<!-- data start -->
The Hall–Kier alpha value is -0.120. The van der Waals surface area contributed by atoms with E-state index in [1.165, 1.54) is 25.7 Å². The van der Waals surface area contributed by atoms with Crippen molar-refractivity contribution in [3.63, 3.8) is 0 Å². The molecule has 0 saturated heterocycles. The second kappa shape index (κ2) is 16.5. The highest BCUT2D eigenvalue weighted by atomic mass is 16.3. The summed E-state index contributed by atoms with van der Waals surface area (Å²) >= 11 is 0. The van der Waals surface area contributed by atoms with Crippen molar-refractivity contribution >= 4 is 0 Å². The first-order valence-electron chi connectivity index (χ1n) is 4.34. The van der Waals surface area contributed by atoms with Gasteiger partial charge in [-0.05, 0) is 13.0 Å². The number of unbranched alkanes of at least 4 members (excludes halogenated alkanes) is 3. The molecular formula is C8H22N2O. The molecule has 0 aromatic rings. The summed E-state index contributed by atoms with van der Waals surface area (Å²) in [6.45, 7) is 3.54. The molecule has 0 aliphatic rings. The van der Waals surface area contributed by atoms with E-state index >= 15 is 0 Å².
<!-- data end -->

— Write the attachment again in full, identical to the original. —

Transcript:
The Hall–Kier alpha value is -0.120. The van der Waals surface area contributed by atoms with E-state index in [1.165, 1.54) is 25.7 Å². The van der Waals surface area contributed by atoms with Crippen molar-refractivity contribution in [3.63, 3.8) is 0 Å². The molecule has 0 saturated heterocycles. The second kappa shape index (κ2) is 16.5. The highest BCUT2D eigenvalue weighted by atomic mass is 16.3. The summed E-state index contributed by atoms with van der Waals surface area (Å²) >= 11 is 0. The van der Waals surface area contributed by atoms with Crippen molar-refractivity contribution >= 4 is 0 Å². The first-order valence-electron chi connectivity index (χ1n) is 4.34. The van der Waals surface area contributed by atoms with Gasteiger partial charge in [-0.05, 0) is 13.0 Å². The number of unbranched alkanes of at least 4 members (excludes halogenated alkanes) is 3. The molecular formula is C8H22N2O. The molecule has 0 aromatic rings. The summed E-state index contributed by atoms with van der Waals surface area (Å²) in [6.45, 7) is 3.54. The molecule has 0 aliphatic rings. The van der Waals surface area contributed by atoms with E-state index >= 15 is 0 Å².